Want a dose of pessimism? Baldur Bjarnason in his post Today is Not Tomorrow (reblogged with some additional commentary by Charlie Jane Anders on io9) looks at what the effect of an Amazon ruled eBook market could have on eBooks as a whole. He identifies five problems:
- No margins (mostly due to hardware)
- No moat
- Subsidised hardware
- Integrated silo
- Specialised user-base (expert readers)
Basically by creating a specialty market, like the rise of the comic book store, Amazon ends up bracketing off a portion of the market that is more than happy with the developments, but makes it harder for someone new to get into reading eBooks. They’re not on the newsstand, so to speak.
But, having captured the expert reader populace, Amazon is in the position to squeeze the market dry as it slowly fades away over the next twenty years. They won’t have the margins to expand novel reading and the Kindle is in many ways as unfriendly to casual readers as a comic book store is.
The Kindle as a device is a shibboleth for expert readers and as such drives casual readers away. ‘Why should I buy a Kindle? I only read a couple of books a year.’ It’s a symbol for a clique they know they won’t ever be a member of.
A free app, on the other hand, is a no-brainer decision for most people. They’ll download it, just in case.
But none of that addresses the problem of renewal once novels are removed from the public sphere. Comics have taught us that you can’t rely on parents training their children to love a medium, it needs to be instilled through exposure. The industry needs strong, healthy, and vibrant libraries. Ask any adult expert reader and they’ll all rave about how much time they spent in libraries as kids.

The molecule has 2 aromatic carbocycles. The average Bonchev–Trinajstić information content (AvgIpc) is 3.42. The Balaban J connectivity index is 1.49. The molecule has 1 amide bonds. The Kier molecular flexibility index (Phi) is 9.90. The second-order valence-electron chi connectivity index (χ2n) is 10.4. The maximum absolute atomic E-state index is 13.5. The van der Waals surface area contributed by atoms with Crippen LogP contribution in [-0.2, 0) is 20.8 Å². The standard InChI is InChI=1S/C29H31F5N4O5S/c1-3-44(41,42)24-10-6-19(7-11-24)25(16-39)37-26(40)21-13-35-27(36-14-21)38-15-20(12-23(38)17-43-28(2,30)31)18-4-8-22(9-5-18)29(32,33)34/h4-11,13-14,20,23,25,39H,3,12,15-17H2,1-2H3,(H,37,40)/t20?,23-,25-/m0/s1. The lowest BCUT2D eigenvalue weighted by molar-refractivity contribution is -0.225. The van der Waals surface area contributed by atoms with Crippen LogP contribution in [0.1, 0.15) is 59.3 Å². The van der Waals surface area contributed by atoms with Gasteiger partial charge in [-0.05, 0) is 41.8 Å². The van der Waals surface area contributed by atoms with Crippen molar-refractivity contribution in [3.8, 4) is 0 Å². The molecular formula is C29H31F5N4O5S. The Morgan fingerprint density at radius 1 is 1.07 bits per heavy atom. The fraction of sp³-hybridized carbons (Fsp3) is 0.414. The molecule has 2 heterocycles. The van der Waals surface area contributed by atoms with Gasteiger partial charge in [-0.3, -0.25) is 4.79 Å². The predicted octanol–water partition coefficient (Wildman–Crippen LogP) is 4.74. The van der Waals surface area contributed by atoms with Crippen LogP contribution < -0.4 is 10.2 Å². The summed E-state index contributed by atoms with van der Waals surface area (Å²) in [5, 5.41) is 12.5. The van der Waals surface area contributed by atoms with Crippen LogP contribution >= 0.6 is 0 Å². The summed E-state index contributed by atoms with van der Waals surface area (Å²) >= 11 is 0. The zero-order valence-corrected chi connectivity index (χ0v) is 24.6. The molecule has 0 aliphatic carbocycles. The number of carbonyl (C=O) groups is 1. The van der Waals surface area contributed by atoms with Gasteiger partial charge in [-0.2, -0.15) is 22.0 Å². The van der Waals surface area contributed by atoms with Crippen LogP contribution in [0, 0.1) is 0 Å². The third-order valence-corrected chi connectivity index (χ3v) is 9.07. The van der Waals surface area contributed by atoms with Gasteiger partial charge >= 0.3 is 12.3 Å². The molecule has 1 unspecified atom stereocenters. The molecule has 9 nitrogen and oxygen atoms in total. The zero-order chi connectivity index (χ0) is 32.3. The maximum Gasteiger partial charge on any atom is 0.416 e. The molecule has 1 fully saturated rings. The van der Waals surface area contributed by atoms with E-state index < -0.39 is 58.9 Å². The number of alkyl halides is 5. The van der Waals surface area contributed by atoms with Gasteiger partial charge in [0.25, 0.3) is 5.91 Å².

And here we get into another core issue, one that I don’t talk about much. Libraries. Publishers serve libraries in a way Amazon as yet doesn’t. This makes sense. Publishers support libraries because they benefit from people stumbling across new and interesting stories. Amazon doesn’t because libraries buy one copy once and there’s no profit margin in that. Publishers envision better profit through support, Amazon through neglect.
So what do we do? We the writers who are just pounding away on keyboards and seeing the publishing world outside our windows going to hell in a handbag? We do what we should always do: listen to Chuck Wendig on Prepping For The Publishing Doomsday:
In. Out. In. Out.
Maybe have a drink. Take a walk. Sip some oolong tea.
Then, when you’ve relaxed: keep writing.
Stay the course.
Which is what I’m going to do. Because it’s all I can do right now. Anything else is a course to madness, or worse, distraction from writing. So yesterday I finished the rough draft of Chapter 34. The outline goes 38 chapters plus an epilogue. So I’m just going to keep writing it. Then editing it. Then see what comes when it comes.